6 / 50 books. 12% done!


1441 / 15000 pages. 10% done!

Currently reading:
-        Wrath of Aphrodite by Bess T. Chappas – 207 pages
-        My Life by Bill Clinton – 957 pages
-        The Presidents of the United States of America by Frank Freidel – 88 pages

And coming up:
-        The Second Chronicles of Thomas Covenant: Volume 3: White Gold Wielder by Stephen Donaldson – 500 pages
-        The Odyssey by Homer – 324 pages
-        Four to Score by Janet Evanovich – 311 pages

Current Mood: fullfull
Current Music: House Hunters on TV

Jan. 1st, 2017

04:09 pm - Books 21 - 32.

21.Toole - A Confederacy Of Dunces (434 pages)
22.Barber - Yo!Sushi: The Japanese Cookbook (130 pages)
23.Umar - How To Pray: A Step-By-Step Guide To Prayer In Islam (45 pages)
24. Crouch - Dark Matter (342 pages)
25.Pynchon - Gravity's Rainbow (750 pages)
26.Bridges - Exposition Of Psalms 119 (313 pages)
27.Tracy - Master Your Time Master You Life: The Breakthrough System To Get More Results, Faster, In Every Area Of Your Life (200 pages)
28.Black - A Princess In Calico (50 pages)
29.Reps (compil.) - Zen Flesh, Zen Bones: A Collection Of Zen & Pre-Zen Writings (158 pages)
30.Prochaska, Norcross & Diclemente - Changing For Good: A Revolutionary Six-Stage Program For Overcoming Bad Habits & Moving Your Life Positively Forward (273 pages)
31.Mbonu - Fashion School Survival Guide (98 pages)
32.The KJV Bible (Cambridge)(1388 pages)

Total of the year: 10 740 pages
*rewind whirr*

Current Mood: artistic
Current Music: Joy Division - "Atmosphere"

Dec. 26th, 2016

07:51 pm - Books 4 & 5 - 2016

Book 4: Work’s Intimacy by Melissa Gregg – 198 pages

Description from bookdepository.co.uk:
This book provides a long-overdue account of online technology and its impact on the work and lifestyles of professional employees. It moves between the offices and homes of workers in the knew "knowledge" economy to provide intimate insight into the personal, family, and wider social tensions emerging in today s rapidly changing work environment. Drawing on her extensive research, Gregg shows that new media technologies encourage and exacerbate an older tendency among salaried professionals to put work at the heart of daily concerns, often at the expense of other sources of intimacy and fulfillment. New media technologies from mobile phones to laptops and tablet computers, have been marketed as devices that give us the freedom to work where we want, when we want, but little attention has been paid to the consequences of this shift, which has seen work move out of the office and into cafes, trains, living rooms, dining rooms, and bedrooms. This professional "presence bleed" leads to work concerns impinging on the personal lives of employees in new and unforseen ways. This groundbreaking book explores how aspiring and established professionals each try to cope with the unprecedented intimacy of technologically-mediated work, and how its seductions seem poised to triumph over the few remaining relationships that may stand in its way.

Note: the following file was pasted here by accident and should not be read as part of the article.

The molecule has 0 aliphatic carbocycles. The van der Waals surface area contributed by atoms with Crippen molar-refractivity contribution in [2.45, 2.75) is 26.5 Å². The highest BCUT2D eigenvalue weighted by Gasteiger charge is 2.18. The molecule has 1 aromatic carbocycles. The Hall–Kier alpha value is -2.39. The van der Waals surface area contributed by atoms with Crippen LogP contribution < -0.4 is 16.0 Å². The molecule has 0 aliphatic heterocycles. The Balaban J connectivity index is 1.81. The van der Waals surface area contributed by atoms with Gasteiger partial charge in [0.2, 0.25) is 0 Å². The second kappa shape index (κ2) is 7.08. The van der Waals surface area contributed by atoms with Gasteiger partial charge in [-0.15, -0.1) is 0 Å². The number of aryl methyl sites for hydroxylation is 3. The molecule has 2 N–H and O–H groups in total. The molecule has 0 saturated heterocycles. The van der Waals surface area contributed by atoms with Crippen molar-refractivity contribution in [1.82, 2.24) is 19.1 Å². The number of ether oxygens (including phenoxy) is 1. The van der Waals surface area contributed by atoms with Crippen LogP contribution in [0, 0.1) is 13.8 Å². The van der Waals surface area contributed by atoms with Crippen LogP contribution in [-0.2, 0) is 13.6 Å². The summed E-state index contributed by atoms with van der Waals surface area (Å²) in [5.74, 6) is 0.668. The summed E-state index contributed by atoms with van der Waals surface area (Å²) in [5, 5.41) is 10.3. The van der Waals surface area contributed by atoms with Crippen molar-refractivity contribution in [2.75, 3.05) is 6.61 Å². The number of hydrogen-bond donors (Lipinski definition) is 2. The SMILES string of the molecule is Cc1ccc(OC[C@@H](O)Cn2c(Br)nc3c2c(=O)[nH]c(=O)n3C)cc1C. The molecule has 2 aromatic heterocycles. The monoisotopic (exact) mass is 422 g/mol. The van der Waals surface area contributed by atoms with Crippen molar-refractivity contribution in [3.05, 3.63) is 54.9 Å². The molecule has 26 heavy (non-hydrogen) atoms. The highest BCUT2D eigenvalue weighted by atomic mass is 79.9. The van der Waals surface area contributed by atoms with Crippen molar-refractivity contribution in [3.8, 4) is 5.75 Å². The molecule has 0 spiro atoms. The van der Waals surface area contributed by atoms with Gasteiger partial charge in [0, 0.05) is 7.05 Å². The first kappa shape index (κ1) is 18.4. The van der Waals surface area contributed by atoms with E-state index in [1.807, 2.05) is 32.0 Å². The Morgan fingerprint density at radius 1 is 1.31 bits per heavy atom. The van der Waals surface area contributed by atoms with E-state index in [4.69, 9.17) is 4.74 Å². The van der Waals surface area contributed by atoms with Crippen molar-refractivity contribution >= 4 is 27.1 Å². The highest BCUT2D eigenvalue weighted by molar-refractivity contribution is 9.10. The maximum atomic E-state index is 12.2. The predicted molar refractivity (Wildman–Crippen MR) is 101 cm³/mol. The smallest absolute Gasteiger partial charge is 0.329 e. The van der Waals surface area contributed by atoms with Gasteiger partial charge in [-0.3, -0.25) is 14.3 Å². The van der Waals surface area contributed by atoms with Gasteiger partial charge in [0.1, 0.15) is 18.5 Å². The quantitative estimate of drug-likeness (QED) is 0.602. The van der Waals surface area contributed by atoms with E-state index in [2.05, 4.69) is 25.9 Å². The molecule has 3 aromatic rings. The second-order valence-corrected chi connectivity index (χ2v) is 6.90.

Thoughts:
This book reads like a PHD thesis, and while the topic is an interesting one, its presentation here is rather dry. Gregg looks out how work has infiltrated our private lives, and how we come to view this not as an infiltration per se but as necessary for us to feel competent at our jobs. Having worked in a Big 4 accounting firm for six years, I can relate (I think I worked 10 years in six with all the overtime!). Despite the dryness of Gregg’s style, I could relate to much of her findings. She comments on both the casualization of the workforce, and the insecurity this creates for employees, as well as the way employees are increasingly exploited by employers, particularly when they will do most anything to succeed in their chosen field. Both of these factors contribute to employees doing more and more work in their own time, but rather than be construed as work invading our lives, many employees, particularly those of the more conscientious variety, see this behavior as simply necessary to keep up, and achieve their career goals. This is combined with the access that new technologies gives us, allowing companies to ‘offer’ flexible work arrangements that often just convert to more net time working. Ultimately, despite the dryness of Gregg’s style, I think many professionals will relate to her findings.